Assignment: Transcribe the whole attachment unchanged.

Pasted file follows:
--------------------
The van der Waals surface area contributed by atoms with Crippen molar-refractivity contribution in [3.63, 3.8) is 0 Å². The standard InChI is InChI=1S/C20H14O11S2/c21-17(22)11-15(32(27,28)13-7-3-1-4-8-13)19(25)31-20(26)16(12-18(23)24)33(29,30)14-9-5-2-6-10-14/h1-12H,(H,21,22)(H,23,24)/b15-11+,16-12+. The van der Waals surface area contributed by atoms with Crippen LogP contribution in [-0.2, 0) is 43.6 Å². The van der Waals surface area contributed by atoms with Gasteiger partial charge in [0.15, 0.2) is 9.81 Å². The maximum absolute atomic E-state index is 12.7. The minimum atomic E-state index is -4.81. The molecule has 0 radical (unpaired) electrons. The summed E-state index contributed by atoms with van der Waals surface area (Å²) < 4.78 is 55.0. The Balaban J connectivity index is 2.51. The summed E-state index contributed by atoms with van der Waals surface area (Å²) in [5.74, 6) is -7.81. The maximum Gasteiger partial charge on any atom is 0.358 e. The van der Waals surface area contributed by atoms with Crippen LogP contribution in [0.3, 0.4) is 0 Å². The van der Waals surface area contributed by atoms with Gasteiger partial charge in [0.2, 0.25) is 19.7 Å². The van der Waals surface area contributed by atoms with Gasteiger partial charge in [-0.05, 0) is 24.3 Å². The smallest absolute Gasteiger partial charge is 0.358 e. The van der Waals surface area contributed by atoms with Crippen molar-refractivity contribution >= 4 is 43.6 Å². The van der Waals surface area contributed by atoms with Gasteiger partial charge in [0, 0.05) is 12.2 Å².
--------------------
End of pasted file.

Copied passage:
The van der Waals surface area contributed by atoms with Crippen molar-refractivity contribution in [3.63, 3.8) is 0 Å². The standard InChI is InChI=1S/C20H14O11S2/c21-17(22)11-15(32(27,28)13-7-3-1-4-8-13)19(25)31-20(26)16(12-18(23)24)33(29,30)14-9-5-2-6-10-14/h1-12H,(H,21,22)(H,23,24)/b15-11+,16-12+. The van der Waals surface area contributed by atoms with Crippen LogP contribution in [-0.2, 0) is 43.6 Å². The van der Waals surface area contributed by atoms with Gasteiger partial charge in [0.15, 0.2) is 9.81 Å². The maximum absolute atomic E-state index is 12.7. The minimum atomic E-state index is -4.81. The molecule has 0 radical (unpaired) electrons. The summed E-state index contributed by atoms with van der Waals surface area (Å²) < 4.78 is 55.0. The Balaban J connectivity index is 2.51. The summed E-state index contributed by atoms with van der Waals surface area (Å²) in [5.74, 6) is -7.81. The maximum Gasteiger partial charge on any atom is 0.358 e. The van der Waals surface area contributed by atoms with Crippen LogP contribution in [0.3, 0.4) is 0 Å². The van der Waals surface area contributed by atoms with Gasteiger partial charge in [0.2, 0.25) is 19.7 Å². The van der Waals surface area contributed by atoms with Gasteiger partial charge in [-0.05, 0) is 24.3 Å². The smallest absolute Gasteiger partial charge is 0.358 e. The van der Waals surface area contributed by atoms with Crippen molar-refractivity contribution >= 4 is 43.6 Å². The van der Waals surface area contributed by atoms with Gasteiger partial charge in [0, 0.05) is 12.2 Å².